pearling conditions

SuRje1976

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Feb 19, 2006
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I just skimmed through this thread and apologize if this had already been mentioned. :eek: Since pearling could also be an indication of O2 saturation, perhaps the non-pearling aquarium is low on oxygen? I had a similar experience where all of my other parameters were in line, but the plants did not pearl much. It was like this for several weeks before I suspected an O2 issue. My remedy was to raise one of my Lily Pipes slightly above the surface to agitate (and in turn, oxygenate) the water. One could predict that this would lower the CO2 levels in the water as well. I did not alter my CO2 bubble rate intentionally for this "experiment." With the pipe raised I got pearling in a day or two that was out of control.

I was able to repeat the "experiment" by lowering the outflow to its original position. Pearling decreased dramatically. So now I keep one of the outflows just slightly above the water surface all the time. Plants pearl nicely. ;)
 

ccLansman

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Jan 22, 2008
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interesting since pearling is due to plants getting rid of oxygen correct? Dont they use the co2 + phtosynthesis to product o2 on the other end?
 

SuRje1976

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Feb 19, 2006
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ccLansman;27674 said:
interesting since pearling is due to plants getting rid of oxygen correct? Dont they use the co2 + phtosynthesis to product o2 on the other end?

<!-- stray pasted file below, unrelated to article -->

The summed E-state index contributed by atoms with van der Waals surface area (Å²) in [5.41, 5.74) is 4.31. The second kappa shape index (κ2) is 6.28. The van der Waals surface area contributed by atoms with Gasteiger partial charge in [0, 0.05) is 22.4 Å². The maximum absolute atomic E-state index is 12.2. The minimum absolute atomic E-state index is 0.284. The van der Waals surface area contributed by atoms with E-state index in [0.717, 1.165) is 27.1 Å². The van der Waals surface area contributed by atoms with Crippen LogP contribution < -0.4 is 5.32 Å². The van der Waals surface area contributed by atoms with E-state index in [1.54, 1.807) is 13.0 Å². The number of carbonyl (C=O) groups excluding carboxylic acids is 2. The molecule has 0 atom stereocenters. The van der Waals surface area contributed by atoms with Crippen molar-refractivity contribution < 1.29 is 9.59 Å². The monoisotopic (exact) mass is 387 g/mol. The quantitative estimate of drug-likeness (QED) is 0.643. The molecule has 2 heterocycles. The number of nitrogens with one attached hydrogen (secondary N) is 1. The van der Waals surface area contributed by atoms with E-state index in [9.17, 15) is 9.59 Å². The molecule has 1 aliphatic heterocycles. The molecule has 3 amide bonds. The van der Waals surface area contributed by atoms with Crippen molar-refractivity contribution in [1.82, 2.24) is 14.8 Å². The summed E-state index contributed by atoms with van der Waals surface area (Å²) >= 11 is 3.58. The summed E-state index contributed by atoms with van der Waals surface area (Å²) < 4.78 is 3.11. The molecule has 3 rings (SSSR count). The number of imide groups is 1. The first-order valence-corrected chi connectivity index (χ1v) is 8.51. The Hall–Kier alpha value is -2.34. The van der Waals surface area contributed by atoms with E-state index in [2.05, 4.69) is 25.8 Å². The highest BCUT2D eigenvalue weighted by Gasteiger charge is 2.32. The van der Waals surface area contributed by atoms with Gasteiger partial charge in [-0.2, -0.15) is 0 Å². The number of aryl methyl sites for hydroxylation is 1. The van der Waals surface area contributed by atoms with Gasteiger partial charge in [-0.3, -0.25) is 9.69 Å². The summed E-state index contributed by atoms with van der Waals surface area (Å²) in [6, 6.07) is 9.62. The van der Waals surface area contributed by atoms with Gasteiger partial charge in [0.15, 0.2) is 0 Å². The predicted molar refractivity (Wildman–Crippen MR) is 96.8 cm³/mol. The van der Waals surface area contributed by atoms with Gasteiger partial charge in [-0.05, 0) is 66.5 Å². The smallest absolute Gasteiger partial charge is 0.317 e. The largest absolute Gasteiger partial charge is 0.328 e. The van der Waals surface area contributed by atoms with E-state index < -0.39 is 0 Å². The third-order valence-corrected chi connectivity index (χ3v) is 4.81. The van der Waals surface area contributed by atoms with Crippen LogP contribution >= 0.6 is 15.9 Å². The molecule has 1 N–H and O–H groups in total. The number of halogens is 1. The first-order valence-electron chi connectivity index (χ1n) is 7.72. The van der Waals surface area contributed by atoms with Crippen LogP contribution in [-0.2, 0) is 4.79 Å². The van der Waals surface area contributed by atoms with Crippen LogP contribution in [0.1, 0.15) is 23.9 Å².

Exactly! Tom would be better at explaining the physiology and pathways involved for sure, but the plants utilize the carbon from the CO2 through photosynthesis, and produce O2 as a byproduct. The O2 that is produced is in solution, but when the aquarium water is supersaturated with O2, it comes out of solution into gaseous O2, also known as pearling. So if the aquarium water is low on oxygen, the plants may very well still be converting CO2 into O2, but the O2 is able to stay in solution because the aquarium water is not supersaturated, and able to accept the dissolved oxygen. Hence no pearling.
 

SuRje1976

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Feb 19, 2006
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ccLansman;27677 said:
o boy :) so now do we need high co2 levels or high o2 levles :)

Both would keep everyone happy! Plants, fish, and aquarium observers of the human variety! ;)
 

JJP2

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If you want to see your plants pearl, they will need to photosynthesize at a high rate which means plenty of light, nutrients, CO2. The tank water will need to have a very high O2 concentration so that it will become saturated and the O2 given off will not disolve in the water but form bubbles which will raise to the top of the tank.
 

Carissa

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Jun 8, 2007
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This would make sense to me, since yesterday when I did a water change (water probably being full of o2) I saw pearling all day. Today, I see no pearling. Nothing has changed other than the fact that I didn't do a water change today.
 

ccLansman

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Jan 22, 2008
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interesting thread thus far! I have to agree that after a water change the plants pearl like crazy, i though it was o2 bubbles sticking there from me mixing up the water with new water. But if in fact pearling happens as a result of o2 not dissolving, should we then want a healthy amount of surface agitation to encourage pearling all the time?
 

Mooner

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Yes surface movement is good as long as the surface isn't broken. CO2 will come out of solution faster that O2 can be dissolved into solution through surface agitation. I use a lot of surface movement and a overflow. This does use a bit more CO2 but I've been able to overall add more CO2 than without surface movement. Also using an internal powerhead for flow/mixing which between the two has allowed higher CO2 rates with no gasping of fish.
 

ccLansman

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Jan 22, 2008